The Monetary Policy Committee of the National Bank of Georgia (NBG) today kept the refinancing rate unchanged after hiking it to a 14-year high at 11% back in March.
“Elevated inflation and inflationary risks remain a recent global challenge,” the central bank said in its decision to hold the rate tight.
The NBG noted that the war in Ukraine has created new risks, with the resulting sanctions imposed on Russia and supply-side disruptions having significantly increased the prices of several product categories on international markets.
Still, the central bank said that the recent appreciation of the Georgian national currency Lari has supported a decrease in imported inflation.
The NBG stated that it expects Russia’s war against Ukraine to slow down hopes for the consumer prices to decrease, as Georgian inflation continues to remain high at 12.8%.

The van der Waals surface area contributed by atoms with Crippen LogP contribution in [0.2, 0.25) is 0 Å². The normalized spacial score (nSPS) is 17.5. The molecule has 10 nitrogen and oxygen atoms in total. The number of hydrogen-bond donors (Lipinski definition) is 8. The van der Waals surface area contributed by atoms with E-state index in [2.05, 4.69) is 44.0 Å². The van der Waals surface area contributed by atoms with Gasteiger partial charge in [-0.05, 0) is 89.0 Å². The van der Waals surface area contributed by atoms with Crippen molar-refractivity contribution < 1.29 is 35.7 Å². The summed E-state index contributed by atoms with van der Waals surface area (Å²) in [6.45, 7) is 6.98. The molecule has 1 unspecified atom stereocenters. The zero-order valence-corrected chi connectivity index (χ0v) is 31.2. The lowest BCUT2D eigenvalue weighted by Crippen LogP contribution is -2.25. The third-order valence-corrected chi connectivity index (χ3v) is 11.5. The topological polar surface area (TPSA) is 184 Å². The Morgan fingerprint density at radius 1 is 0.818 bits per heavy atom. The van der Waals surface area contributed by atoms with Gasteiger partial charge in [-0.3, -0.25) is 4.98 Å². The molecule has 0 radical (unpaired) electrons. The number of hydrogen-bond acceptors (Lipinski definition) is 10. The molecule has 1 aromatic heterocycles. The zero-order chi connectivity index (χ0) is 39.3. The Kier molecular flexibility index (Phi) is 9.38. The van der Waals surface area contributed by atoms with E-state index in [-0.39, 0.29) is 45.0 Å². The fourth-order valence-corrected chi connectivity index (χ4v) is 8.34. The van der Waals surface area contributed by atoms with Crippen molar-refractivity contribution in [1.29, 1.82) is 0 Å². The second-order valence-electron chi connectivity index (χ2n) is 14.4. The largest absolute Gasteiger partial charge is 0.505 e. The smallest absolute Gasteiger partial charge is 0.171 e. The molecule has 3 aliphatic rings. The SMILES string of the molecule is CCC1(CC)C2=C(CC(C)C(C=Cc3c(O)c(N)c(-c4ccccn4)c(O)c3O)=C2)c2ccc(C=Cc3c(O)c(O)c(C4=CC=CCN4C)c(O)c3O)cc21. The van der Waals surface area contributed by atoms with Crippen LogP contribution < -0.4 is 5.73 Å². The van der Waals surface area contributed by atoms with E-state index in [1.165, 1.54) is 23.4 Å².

The central bank reported that inflation is expected to remain high throughout the year, but should follow a decreasing path due to the tight monetary policy.
Noting that credit activity remains strong partly due to foreign currency loans, the NBG said it also may increase the FX reserve requirements -- currently at 25% -- for commercial banks.
Also, the NBG reported that foreign demand has still continued to recover in the first quarter of 2022, with profit from international travel increasing along with goods imports.
The central bank said it forecasts the economy to grow about 4.5% in 2022.
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